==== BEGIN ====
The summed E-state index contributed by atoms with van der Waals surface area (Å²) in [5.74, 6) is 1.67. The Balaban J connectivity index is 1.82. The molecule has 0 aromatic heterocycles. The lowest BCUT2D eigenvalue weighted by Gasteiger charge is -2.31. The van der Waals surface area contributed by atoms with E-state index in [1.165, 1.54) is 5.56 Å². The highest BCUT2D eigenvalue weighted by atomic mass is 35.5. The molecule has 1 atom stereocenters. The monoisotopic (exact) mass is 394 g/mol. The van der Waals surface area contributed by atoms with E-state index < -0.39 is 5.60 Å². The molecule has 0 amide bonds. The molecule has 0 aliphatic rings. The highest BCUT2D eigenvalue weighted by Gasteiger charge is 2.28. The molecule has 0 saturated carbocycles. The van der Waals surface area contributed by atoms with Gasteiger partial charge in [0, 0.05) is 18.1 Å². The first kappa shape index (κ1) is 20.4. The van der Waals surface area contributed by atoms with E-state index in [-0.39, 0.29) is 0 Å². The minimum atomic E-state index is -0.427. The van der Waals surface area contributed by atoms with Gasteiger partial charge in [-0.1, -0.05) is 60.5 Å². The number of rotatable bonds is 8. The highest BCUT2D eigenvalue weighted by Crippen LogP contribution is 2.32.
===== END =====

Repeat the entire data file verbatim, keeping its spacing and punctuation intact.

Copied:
The summed E-state index contributed by atoms with van der Waals surface area (Å²) in [5.74, 6) is 1.67. The Balaban J connectivity index is 1.82. The molecule has 0 aromatic heterocycles. The lowest BCUT2D eigenvalue weighted by Gasteiger charge is -2.31. The van der Waals surface area contributed by atoms with E-state index in [1.165, 1.54) is 5.56 Å². The highest BCUT2D eigenvalue weighted by atomic mass is 35.5. The molecule has 1 atom stereocenters. The monoisotopic (exact) mass is 394 g/mol. The van der Waals surface area contributed by atoms with E-state index < -0.39 is 5.60 Å². The molecule has 0 amide bonds. The molecule has 0 aliphatic rings. The highest BCUT2D eigenvalue weighted by Gasteiger charge is 2.28. The molecule has 0 saturated carbocycles. The van der Waals surface area contributed by atoms with Gasteiger partial charge in [0, 0.05) is 18.1 Å². The first kappa shape index (κ1) is 20.4. The van der Waals surface area contributed by atoms with E-state index in [-0.39, 0.29) is 0 Å². The minimum atomic E-state index is -0.427. The van der Waals surface area contributed by atoms with Gasteiger partial charge in [-0.1, -0.05) is 60.5 Å². The number of rotatable bonds is 8. The highest BCUT2D eigenvalue weighted by Crippen LogP contribution is 2.32.